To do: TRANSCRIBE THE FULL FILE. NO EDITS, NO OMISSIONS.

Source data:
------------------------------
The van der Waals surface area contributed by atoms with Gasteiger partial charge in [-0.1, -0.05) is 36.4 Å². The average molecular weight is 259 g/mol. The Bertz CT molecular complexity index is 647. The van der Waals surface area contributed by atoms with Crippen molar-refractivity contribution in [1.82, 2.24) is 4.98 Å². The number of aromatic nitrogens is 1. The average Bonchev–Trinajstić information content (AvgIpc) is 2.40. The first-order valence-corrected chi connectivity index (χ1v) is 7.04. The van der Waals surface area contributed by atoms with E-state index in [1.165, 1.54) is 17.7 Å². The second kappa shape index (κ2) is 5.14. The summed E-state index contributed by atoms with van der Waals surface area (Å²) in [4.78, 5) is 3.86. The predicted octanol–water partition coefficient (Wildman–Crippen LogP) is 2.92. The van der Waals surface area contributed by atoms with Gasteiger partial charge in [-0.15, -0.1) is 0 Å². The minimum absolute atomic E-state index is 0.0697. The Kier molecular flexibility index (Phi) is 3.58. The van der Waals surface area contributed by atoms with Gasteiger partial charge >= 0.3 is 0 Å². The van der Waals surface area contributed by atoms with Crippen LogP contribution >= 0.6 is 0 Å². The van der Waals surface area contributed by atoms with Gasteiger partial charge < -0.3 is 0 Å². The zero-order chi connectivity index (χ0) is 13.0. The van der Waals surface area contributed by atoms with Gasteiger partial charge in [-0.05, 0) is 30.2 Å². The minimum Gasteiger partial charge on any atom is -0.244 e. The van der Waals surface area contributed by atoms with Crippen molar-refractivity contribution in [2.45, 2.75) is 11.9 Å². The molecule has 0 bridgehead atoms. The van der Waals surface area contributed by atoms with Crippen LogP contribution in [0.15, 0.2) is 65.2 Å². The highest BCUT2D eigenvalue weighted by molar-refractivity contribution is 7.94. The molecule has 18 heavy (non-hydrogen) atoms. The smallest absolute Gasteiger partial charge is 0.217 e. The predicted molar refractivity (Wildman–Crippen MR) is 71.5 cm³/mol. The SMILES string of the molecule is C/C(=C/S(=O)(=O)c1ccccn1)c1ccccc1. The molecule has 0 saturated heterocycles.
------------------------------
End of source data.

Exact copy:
The van der Waals surface area contributed by atoms with Gasteiger partial charge in [-0.1, -0.05) is 36.4 Å². The average molecular weight is 259 g/mol. The Bertz CT molecular complexity index is 647. The van der Waals surface area contributed by atoms with Crippen molar-refractivity contribution in [1.82, 2.24) is 4.98 Å². The number of aromatic nitrogens is 1. The average Bonchev–Trinajstić information content (AvgIpc) is 2.40. The first-order valence-corrected chi connectivity index (χ1v) is 7.04. The van der Waals surface area contributed by atoms with E-state index in [1.165, 1.54) is 17.7 Å². The second kappa shape index (κ2) is 5.14. The summed E-state index contributed by atoms with van der Waals surface area (Å²) in [4.78, 5) is 3.86. The predicted octanol–water partition coefficient (Wildman–Crippen LogP) is 2.92. The van der Waals surface area contributed by atoms with Gasteiger partial charge in [-0.15, -0.1) is 0 Å². The minimum absolute atomic E-state index is 0.0697. The Kier molecular flexibility index (Phi) is 3.58. The van der Waals surface area contributed by atoms with Gasteiger partial charge >= 0.3 is 0 Å². The van der Waals surface area contributed by atoms with Crippen LogP contribution >= 0.6 is 0 Å². The van der Waals surface area contributed by atoms with Gasteiger partial charge < -0.3 is 0 Å². The zero-order chi connectivity index (χ0) is 13.0. The van der Waals surface area contributed by atoms with Gasteiger partial charge in [-0.05, 0) is 30.2 Å². The minimum Gasteiger partial charge on any atom is -0.244 e. The van der Waals surface area contributed by atoms with Crippen molar-refractivity contribution in [2.45, 2.75) is 11.9 Å². The molecule has 0 bridgehead atoms. The van der Waals surface area contributed by atoms with Crippen LogP contribution in [0.15, 0.2) is 65.2 Å². The highest BCUT2D eigenvalue weighted by molar-refractivity contribution is 7.94. The molecule has 18 heavy (non-hydrogen) atoms. The smallest absolute Gasteiger partial charge is 0.217 e. The predicted molar refractivity (Wildman–Crippen MR) is 71.5 cm³/mol. The SMILES string of the molecule is C/C(=C/S(=O)(=O)c1ccccn1)c1ccccc1. The molecule has 0 saturated heterocycles.